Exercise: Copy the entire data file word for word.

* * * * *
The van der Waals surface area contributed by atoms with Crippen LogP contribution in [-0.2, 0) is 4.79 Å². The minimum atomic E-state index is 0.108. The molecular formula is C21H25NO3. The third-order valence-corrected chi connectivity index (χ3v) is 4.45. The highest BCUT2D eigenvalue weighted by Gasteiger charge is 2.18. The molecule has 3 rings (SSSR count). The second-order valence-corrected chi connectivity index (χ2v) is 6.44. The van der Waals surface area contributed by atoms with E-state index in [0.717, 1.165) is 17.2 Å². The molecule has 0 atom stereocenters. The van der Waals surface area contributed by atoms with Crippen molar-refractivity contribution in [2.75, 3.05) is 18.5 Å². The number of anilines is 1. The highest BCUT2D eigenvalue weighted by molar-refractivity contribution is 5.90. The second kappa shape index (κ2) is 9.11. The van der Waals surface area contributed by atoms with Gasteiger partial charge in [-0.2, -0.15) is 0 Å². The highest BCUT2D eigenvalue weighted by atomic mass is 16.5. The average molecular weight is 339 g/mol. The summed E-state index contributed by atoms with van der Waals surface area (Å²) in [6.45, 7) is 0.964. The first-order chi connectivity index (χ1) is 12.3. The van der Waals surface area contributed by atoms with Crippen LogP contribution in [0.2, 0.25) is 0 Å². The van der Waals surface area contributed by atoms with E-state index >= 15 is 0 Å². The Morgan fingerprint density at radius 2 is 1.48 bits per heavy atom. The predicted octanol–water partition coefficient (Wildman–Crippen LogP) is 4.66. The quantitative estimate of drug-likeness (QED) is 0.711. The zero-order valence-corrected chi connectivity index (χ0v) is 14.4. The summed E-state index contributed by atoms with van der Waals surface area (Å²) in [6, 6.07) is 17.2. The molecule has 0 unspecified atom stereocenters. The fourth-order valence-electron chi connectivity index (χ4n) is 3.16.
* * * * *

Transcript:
The van der Waals surface area contributed by atoms with Crippen LogP contribution in [-0.2, 0) is 4.79 Å². The minimum atomic E-state index is 0.108. The molecular formula is C21H25NO3. The third-order valence-corrected chi connectivity index (χ3v) is 4.45. The highest BCUT2D eigenvalue weighted by Gasteiger charge is 2.18. The molecule has 3 rings (SSSR count). The second-order valence-corrected chi connectivity index (χ2v) is 6.44. The van der Waals surface area contributed by atoms with E-state index in [0.717, 1.165) is 17.2 Å². The molecule has 0 atom stereocenters. The van der Waals surface area contributed by atoms with Crippen molar-refractivity contribution in [2.75, 3.05) is 18.5 Å². The number of anilines is 1. The highest BCUT2D eigenvalue weighted by molar-refractivity contribution is 5.90. The second kappa shape index (κ2) is 9.11. The van der Waals surface area contributed by atoms with Gasteiger partial charge in [-0.2, -0.15) is 0 Å². The highest BCUT2D eigenvalue weighted by atomic mass is 16.5. The average molecular weight is 339 g/mol. The summed E-state index contributed by atoms with van der Waals surface area (Å²) in [6.45, 7) is 0.964. The first-order chi connectivity index (χ1) is 12.3. The van der Waals surface area contributed by atoms with Crippen LogP contribution in [0.2, 0.25) is 0 Å². The van der Waals surface area contributed by atoms with E-state index >= 15 is 0 Å². The Morgan fingerprint density at radius 2 is 1.48 bits per heavy atom. The predicted octanol–water partition coefficient (Wildman–Crippen LogP) is 4.66. The quantitative estimate of drug-likeness (QED) is 0.711. The zero-order valence-corrected chi connectivity index (χ0v) is 14.4. The summed E-state index contributed by atoms with van der Waals surface area (Å²) in [6, 6.07) is 17.2. The molecule has 0 unspecified atom stereocenters. The fourth-order valence-electron chi connectivity index (χ4n) is 3.16.